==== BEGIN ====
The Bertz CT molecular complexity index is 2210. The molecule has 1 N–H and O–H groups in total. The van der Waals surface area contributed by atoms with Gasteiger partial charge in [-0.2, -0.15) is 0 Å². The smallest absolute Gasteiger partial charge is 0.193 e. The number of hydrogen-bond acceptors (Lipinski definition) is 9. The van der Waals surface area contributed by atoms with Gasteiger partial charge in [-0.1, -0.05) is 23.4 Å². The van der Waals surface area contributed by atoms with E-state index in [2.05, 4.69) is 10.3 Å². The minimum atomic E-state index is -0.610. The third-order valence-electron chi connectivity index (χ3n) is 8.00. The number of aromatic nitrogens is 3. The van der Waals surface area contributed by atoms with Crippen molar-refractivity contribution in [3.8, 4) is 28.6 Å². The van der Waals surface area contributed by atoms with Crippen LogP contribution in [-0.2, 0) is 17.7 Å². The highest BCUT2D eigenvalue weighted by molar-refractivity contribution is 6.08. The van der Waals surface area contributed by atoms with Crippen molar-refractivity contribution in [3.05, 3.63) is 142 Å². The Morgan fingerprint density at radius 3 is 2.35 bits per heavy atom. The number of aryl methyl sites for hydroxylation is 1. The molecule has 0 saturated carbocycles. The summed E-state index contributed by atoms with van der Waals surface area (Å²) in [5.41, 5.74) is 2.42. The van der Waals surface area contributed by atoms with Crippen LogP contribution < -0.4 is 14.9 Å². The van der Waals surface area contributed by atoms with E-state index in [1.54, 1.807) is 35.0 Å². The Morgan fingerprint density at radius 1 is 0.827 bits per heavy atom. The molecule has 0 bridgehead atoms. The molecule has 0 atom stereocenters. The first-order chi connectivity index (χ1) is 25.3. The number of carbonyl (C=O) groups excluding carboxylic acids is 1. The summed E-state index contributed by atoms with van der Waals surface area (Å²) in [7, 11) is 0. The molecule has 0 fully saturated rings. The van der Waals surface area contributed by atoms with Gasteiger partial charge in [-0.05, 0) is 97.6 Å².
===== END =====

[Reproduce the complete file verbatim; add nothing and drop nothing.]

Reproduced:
The Bertz CT molecular complexity index is 2210. The molecule has 1 N–H and O–H groups in total. The van der Waals surface area contributed by atoms with Gasteiger partial charge in [-0.2, -0.15) is 0 Å². The smallest absolute Gasteiger partial charge is 0.193 e. The number of hydrogen-bond acceptors (Lipinski definition) is 9. The van der Waals surface area contributed by atoms with Gasteiger partial charge in [-0.1, -0.05) is 23.4 Å². The van der Waals surface area contributed by atoms with E-state index in [2.05, 4.69) is 10.3 Å². The minimum atomic E-state index is -0.610. The third-order valence-electron chi connectivity index (χ3n) is 8.00. The number of aromatic nitrogens is 3. The van der Waals surface area contributed by atoms with Crippen molar-refractivity contribution in [3.8, 4) is 28.6 Å². The van der Waals surface area contributed by atoms with Crippen LogP contribution in [-0.2, 0) is 17.7 Å². The highest BCUT2D eigenvalue weighted by molar-refractivity contribution is 6.08. The van der Waals surface area contributed by atoms with Crippen molar-refractivity contribution in [3.05, 3.63) is 142 Å². The Morgan fingerprint density at radius 3 is 2.35 bits per heavy atom. The number of aryl methyl sites for hydroxylation is 1. The molecule has 0 saturated carbocycles. The summed E-state index contributed by atoms with van der Waals surface area (Å²) in [5.41, 5.74) is 2.42. The van der Waals surface area contributed by atoms with Crippen LogP contribution < -0.4 is 14.9 Å². The van der Waals surface area contributed by atoms with E-state index in [1.54, 1.807) is 35.0 Å². The Morgan fingerprint density at radius 1 is 0.827 bits per heavy atom. The molecule has 0 bridgehead atoms. The molecule has 0 atom stereocenters. The first-order chi connectivity index (χ1) is 25.3. The number of carbonyl (C=O) groups excluding carboxylic acids is 1. The summed E-state index contributed by atoms with van der Waals surface area (Å²) in [7, 11) is 0. The molecule has 0 fully saturated rings. The van der Waals surface area contributed by atoms with Gasteiger partial charge in [-0.05, 0) is 97.6 Å².